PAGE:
Your move, Richard

Dancing in the Dark: The Danger of Letting Business Lead on Climate Protection

Your move, Richard

In a candid session on energy and the environment at the Clinton Global Initiative yesterday, the world’s lead climate negotiator Christiana Figueres explained why her organization, the United Nations Framework Convention on Climate Change (UNFCC), had made so little progress in establishing international climate protection regulations. She suggested that there were two main reasons for the climate negotiations stalemate: Tensions between developed and developing countries and–surprisingly, given that she was sharing the stage with green entrepreneur Richard Branson–businesses.

According to the Costa Rican executive director of UNFCC, business is not taking bold enough steps to reduce its carbon footprint because it’s waiting for government to move onto creating a comprehensive regulatory framework. And the governments are nervously staring at their feet because “business is not pushing us,” Figueres explained. “We have a nice little dance of you first, you first, you first…” So which partner does the head of the intergovernmental climate negotiations believe should make the next move? “Very conveniently, I think business should be taking the lead here,” she confided to the audience of corporate and nonprofit leaders. And what would private sector leadership in climate protection look like? Figures suggested the example of the mobile phone revolution, which has spread and decentralized modern communication. The first cellphone was invented in 1973 and weighed 2.5 pounds. By the end of 2010, there will be 5 billion mobile phones on the market, all of which will weigh less than 4 ounces according to her figures.

But letting business twirl governments around the dance floor has its risks. The problem with the praise heaped on the market-driven explosion of mobile phones by Figueres, Google CEO Eric Schmidt and others at the Clinton Global Initiative is that it doesn’t take account of what happens to the phones when they’ve stopped improving the poor’s access to world markets and information. Developing countries like India, China and South Africa are now faced with a flood of toxic e-waste–the hazardous remains of cell phones, computers, and other electronic devices. Mobile phones in India will generate 1,700 tonnes of e-waste this year, a figure that the UN Environment Program expects to increase 18 fold in the next decade. That is a potential human health timebomb in a country with a very informal recycling system: Poor, low caste Indian “rag pickers” rummage through garbage dumps for looking for valuable metals, like the trace amounts mixed with toxic materials in a cellphone circuit board. Even in the developed world, market-based programs manage e-waste and other threats the environment and human health are difficult to craft without the catalyst of government action.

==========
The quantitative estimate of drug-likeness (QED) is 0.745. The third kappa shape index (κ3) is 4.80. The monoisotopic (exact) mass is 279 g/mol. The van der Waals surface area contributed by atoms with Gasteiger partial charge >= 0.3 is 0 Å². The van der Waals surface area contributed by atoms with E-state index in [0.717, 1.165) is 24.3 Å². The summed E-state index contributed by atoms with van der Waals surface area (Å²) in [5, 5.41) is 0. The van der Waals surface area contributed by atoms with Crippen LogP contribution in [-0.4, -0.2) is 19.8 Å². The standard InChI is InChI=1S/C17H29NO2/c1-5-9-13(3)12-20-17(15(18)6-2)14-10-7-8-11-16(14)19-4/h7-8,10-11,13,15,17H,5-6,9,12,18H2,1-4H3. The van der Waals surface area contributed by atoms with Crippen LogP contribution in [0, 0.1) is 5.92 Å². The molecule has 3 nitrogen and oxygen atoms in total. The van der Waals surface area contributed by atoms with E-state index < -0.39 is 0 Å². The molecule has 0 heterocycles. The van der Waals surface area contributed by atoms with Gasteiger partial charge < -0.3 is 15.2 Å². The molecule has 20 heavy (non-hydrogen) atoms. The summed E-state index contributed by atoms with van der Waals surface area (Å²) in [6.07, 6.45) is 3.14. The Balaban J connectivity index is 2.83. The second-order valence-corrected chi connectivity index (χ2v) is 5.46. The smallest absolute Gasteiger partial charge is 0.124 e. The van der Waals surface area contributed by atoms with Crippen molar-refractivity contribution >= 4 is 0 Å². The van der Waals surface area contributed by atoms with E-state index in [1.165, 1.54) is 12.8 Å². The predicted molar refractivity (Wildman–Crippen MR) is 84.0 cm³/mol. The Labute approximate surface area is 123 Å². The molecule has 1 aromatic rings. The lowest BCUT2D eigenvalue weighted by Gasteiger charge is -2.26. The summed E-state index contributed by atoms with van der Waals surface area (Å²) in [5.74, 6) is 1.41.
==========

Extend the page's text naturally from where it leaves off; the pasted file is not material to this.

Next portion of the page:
The false promises of nuclear power may be a more useful example of what happens when businesses rush ahead while regulators sort out the details. Since the 1970s, nuclear energy has produced terrawatts of carbon-free energy, but it has also created an ever-growing stockpile of radioactive waste. In nearly every country with nuclear power plants, politicians have failed time and again to find safe, long-term storage for their deadly byproducts. The unregulated growth of e-waste has the potential to create a toxic waste problem in developing countries of nuclear proportions. If advances in distributed generation of clean energy were to make the centralized powerplants unnecessary, prompting a flurry of development in Africa and elsewhere, then perhaps Figueres’ mobile phone example might prove more fitting.

But that hopeful outcome would be more likely if the full support of governments’ research and funding capabilities were behind it. Branson’s billions pale in comparison to the trillions of dollars of investment potential the world’s governments have. Yet, “the psychodynamics right now in the negotiations are focused on the cost” of climate prevention, the UNFCCC executive director told the audience. “What are the opportunities moving into the future? That part of the conversation is not present.” Also missing is talk about the value governments get from investing billions in clean energy and emissions reductions today, to save trillions in climate mitigation costs tomorrow. Abdicating responsibility for protecting the climate to the market risks being led in the wrong direction by businesses that are necessarily more focused on their quarterly revenues than the future of the planet.

For some (grainy) video footage of the panel, check out this story from Treehugger’s Brian Merchant.

(Photo from the Clinton Global Initiative via Flickr.)